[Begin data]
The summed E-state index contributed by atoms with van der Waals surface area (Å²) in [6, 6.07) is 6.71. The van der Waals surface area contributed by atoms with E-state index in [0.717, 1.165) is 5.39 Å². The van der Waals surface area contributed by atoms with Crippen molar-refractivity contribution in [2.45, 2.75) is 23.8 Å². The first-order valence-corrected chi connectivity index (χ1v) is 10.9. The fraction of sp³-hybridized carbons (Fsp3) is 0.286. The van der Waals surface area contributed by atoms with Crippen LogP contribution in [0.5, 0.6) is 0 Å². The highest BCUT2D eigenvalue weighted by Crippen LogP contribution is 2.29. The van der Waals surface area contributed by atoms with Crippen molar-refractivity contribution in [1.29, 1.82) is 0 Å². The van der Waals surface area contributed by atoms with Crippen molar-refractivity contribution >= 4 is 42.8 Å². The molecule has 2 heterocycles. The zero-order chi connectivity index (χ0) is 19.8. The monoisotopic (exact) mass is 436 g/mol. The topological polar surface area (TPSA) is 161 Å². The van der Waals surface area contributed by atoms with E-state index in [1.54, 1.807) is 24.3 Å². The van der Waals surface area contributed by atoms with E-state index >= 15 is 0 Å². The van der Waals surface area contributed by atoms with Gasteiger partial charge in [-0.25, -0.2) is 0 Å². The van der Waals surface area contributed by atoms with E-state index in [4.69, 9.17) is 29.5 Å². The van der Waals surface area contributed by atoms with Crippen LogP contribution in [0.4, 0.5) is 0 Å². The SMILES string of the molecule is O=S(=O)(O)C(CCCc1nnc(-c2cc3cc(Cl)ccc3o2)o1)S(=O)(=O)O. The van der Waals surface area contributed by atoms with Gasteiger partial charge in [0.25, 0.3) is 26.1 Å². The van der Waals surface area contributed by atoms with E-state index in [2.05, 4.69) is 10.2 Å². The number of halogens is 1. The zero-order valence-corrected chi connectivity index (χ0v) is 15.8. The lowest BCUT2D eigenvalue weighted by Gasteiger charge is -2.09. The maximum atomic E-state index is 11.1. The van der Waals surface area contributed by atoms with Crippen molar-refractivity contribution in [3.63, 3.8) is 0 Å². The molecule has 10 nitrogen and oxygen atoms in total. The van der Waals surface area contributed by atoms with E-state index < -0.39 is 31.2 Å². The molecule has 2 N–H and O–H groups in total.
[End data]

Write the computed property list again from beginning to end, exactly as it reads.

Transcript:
The summed E-state index contributed by atoms with van der Waals surface area (Å²) in [6, 6.07) is 6.71. The van der Waals surface area contributed by atoms with E-state index in [0.717, 1.165) is 5.39 Å². The van der Waals surface area contributed by atoms with Crippen molar-refractivity contribution in [2.45, 2.75) is 23.8 Å². The first-order valence-corrected chi connectivity index (χ1v) is 10.9. The fraction of sp³-hybridized carbons (Fsp3) is 0.286. The van der Waals surface area contributed by atoms with Crippen LogP contribution in [0.5, 0.6) is 0 Å². The highest BCUT2D eigenvalue weighted by Crippen LogP contribution is 2.29. The van der Waals surface area contributed by atoms with Crippen molar-refractivity contribution in [1.29, 1.82) is 0 Å². The van der Waals surface area contributed by atoms with Crippen molar-refractivity contribution >= 4 is 42.8 Å². The molecule has 2 heterocycles. The zero-order chi connectivity index (χ0) is 19.8. The monoisotopic (exact) mass is 436 g/mol. The topological polar surface area (TPSA) is 161 Å². The van der Waals surface area contributed by atoms with E-state index in [1.54, 1.807) is 24.3 Å². The van der Waals surface area contributed by atoms with E-state index >= 15 is 0 Å². The van der Waals surface area contributed by atoms with Gasteiger partial charge in [-0.25, -0.2) is 0 Å². The van der Waals surface area contributed by atoms with E-state index in [4.69, 9.17) is 29.5 Å². The van der Waals surface area contributed by atoms with Crippen LogP contribution in [0.4, 0.5) is 0 Å². The SMILES string of the molecule is O=S(=O)(O)C(CCCc1nnc(-c2cc3cc(Cl)ccc3o2)o1)S(=O)(=O)O. The van der Waals surface area contributed by atoms with Gasteiger partial charge in [0.25, 0.3) is 26.1 Å². The van der Waals surface area contributed by atoms with E-state index in [2.05, 4.69) is 10.2 Å². The number of halogens is 1. The zero-order valence-corrected chi connectivity index (χ0v) is 15.8. The lowest BCUT2D eigenvalue weighted by Gasteiger charge is -2.09. The maximum atomic E-state index is 11.1. The van der Waals surface area contributed by atoms with Crippen molar-refractivity contribution in [3.63, 3.8) is 0 Å². The molecule has 10 nitrogen and oxygen atoms in total. The van der Waals surface area contributed by atoms with E-state index < -0.39 is 31.2 Å². The molecule has 2 N–H and O–H groups in total.